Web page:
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The biggest of the SoCal fires has reached Santa Barbara, and it could keep spreading

Anna Sheffer
The biggest of the SoCal fires has reached Santa Barbara, and it could keep spreading

Southern California has been battling a series of major wildfires since December 4th, when a brush fire took hold in Ventura County. And now the largest of the fires has spread, forcing evacuations in Santa Barbara County on Sunday, December 10th.

The fire, known as the Thomas Fire expanded more than 50,000 acres on December 10th, forcing about 5,000 residents to evacuate from their homes. Santa Barbara’s beach communities of Carpinteria, La Conchita, and Montecito were among the areas threatened by the blaze.

The Thomas Fire had consumed more than 230,000 acres as of December 11th, making it the fifth largest fire in California history.

So far, 88,000 people have evacuated due to the fire. According the the California Department of Forestry and Fire Protection, the fire is 15 percent contained. The remaining five fires raging in Southern California have largely been contained.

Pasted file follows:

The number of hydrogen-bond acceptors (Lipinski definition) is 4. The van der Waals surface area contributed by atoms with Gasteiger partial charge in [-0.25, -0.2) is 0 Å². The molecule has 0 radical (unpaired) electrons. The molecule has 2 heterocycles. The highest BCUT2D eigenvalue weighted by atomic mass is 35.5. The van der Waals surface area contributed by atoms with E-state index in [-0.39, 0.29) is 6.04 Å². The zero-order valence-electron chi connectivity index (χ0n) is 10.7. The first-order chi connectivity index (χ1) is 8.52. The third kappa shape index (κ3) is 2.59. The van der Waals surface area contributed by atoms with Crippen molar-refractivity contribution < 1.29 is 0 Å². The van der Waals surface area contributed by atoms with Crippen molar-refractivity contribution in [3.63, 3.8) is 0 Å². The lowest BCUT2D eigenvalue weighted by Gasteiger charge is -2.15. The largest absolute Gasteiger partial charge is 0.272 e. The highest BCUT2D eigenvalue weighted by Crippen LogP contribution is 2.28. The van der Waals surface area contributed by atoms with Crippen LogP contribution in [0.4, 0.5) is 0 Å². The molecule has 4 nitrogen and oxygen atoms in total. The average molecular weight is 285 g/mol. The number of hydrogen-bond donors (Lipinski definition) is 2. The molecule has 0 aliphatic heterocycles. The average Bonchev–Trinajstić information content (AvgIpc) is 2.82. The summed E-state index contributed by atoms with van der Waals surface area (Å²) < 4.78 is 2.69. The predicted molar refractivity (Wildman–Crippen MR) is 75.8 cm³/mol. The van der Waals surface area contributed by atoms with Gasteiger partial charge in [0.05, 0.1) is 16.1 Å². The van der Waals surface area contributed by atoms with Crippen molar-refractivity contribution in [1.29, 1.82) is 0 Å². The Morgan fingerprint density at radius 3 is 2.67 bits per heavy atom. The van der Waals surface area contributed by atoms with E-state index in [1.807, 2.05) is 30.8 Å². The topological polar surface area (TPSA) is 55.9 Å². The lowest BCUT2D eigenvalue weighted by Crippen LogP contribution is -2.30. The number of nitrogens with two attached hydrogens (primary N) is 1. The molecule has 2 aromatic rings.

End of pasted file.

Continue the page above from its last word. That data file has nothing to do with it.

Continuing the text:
As many as 85,000 people in Santa Barbara County lost power on Sunday, according to the electricity company Southern California Edison.

Governor Jerry Brown said at a news conference on December 9th that the fires could be caused in part by climate change, adding that this could be a “new normal” for the state of California.

“This could be something that happens every year or every few years,” Brown said. “We’re about to have a firefighting Christmas.”

According to the Cal Fire website, Santa Ana winds and low humidity are expected to continue fanning the flames of the Thomas Fire. Rain is not expected in the next week either, increasing fire danger. The fire will likely continue moving west, toward the Pacific Ocean.

Ellen DeGeneres and Oprah Winfrey were among the many people forced to evacuate in Montecito. The two celebrities took to Twitter to express their gratitude for the firefighters and pray for their communities.

We hope that firefighters will be able to contain the blaze soon. Until then, stay safe, Santa Barbara.